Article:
New research sheds light
Researchers have pinpointed the cause of fish kills that often follow floods on the Richmond River floodplain.
Studies during the past 20 years have shown that a large amount of deoxygenated water flows into the Richmond estuary system as floodwaters drain away, but its source has been unclear.
Acid run-off from oxidised acid-sulfate soil also has been suspected of causing the kills. Evidence now shows this is not the case.
A two-year study, led by Southern Cross University environmental scientist Dr Vanessa Wong, is complete and the results are due to be published soon.
Dr Wong said a team of more than 20 people including fishers, Department of Primary Industry (DPI) Fisheries staff, Richmond River County Council (RRCC) staff, NSW Sugar staff and SCU students took more than 200 water samples from across the estuary following the January 2008 flood and the one in May this year.
A major fish kill followed the 2008 flood, while there was no such event this year.
“We’ve tied down exactly where the deoxygenated water is coming from,” Dr Wong said. “There was some concern previously that these deoxygenated waters were coming from the upper estuary.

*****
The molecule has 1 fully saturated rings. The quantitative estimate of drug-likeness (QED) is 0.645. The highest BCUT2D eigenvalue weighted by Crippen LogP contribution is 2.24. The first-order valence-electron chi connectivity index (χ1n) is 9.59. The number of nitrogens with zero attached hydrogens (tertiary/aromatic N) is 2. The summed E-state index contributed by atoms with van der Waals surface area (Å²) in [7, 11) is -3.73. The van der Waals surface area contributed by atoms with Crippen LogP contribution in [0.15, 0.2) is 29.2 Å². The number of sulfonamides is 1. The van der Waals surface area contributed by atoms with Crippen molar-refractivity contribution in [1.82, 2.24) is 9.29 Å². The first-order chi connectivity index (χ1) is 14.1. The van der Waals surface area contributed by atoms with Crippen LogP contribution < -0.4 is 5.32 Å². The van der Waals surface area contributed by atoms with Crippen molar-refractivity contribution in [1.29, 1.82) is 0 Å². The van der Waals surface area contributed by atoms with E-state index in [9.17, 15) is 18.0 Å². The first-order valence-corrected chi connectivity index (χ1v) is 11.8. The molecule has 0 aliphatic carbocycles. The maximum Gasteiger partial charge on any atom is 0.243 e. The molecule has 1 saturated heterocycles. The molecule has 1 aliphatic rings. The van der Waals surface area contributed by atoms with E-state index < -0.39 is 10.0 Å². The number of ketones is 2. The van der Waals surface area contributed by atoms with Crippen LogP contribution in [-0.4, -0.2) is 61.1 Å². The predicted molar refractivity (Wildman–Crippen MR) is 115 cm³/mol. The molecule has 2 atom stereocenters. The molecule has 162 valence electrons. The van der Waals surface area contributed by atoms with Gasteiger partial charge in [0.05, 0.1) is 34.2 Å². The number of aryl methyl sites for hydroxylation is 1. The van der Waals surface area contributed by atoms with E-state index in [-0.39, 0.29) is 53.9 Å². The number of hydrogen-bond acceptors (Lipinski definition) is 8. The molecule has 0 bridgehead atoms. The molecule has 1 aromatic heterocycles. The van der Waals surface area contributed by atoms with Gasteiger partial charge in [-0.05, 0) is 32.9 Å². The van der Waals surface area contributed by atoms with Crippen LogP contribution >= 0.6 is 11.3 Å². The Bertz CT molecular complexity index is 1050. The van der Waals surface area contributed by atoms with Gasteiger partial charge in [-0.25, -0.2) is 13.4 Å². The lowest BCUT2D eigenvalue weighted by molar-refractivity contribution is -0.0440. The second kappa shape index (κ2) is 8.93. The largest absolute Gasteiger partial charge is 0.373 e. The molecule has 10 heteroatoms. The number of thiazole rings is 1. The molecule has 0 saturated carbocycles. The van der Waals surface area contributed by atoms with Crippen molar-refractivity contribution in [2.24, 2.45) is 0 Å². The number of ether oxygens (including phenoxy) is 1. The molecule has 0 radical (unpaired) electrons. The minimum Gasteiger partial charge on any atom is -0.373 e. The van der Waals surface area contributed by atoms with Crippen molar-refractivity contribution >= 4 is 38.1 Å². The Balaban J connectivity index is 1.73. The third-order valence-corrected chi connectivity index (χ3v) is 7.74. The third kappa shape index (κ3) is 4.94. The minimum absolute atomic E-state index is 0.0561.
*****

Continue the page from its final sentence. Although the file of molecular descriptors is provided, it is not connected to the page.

“We found that it wasn’t the upper estuary at all. The source of the deoxygenated waters was the mid-estuary ‘back swamp’ basins and other low-lying areas.”
On site, the team members measured dissolved oxygen, salinity, pH and temperature. They then collected samples to test for trace metals, nutrients, chemical oxygen demand and dissolved organic carbon in the laboratory.
“During the flood recession in January 2008 the pH was near neutral,” Dr Wong said. “There was very little or no acidity that was discharging at the time of the fish kills. We know now that the fish kills are not caused by acidic discharges.”
Dr Wong said the major difference between the two floods was the temperature, which was much higher during the 2008 event.
“During the January 2008 flood, the entire river was deoxygenated all the way down to the river mouth at Ballina. Even at Ballina, there was no dissolved oxygen,” she said. “However, recovery of the river took place in an upstream direction and this started two weeks after the flood peak. So dissolved oxygen returned to normal levels at Ballina first, and then it moved up the river. Recovery occurs when regular tidal movement re-introduces oxygenated water into the river.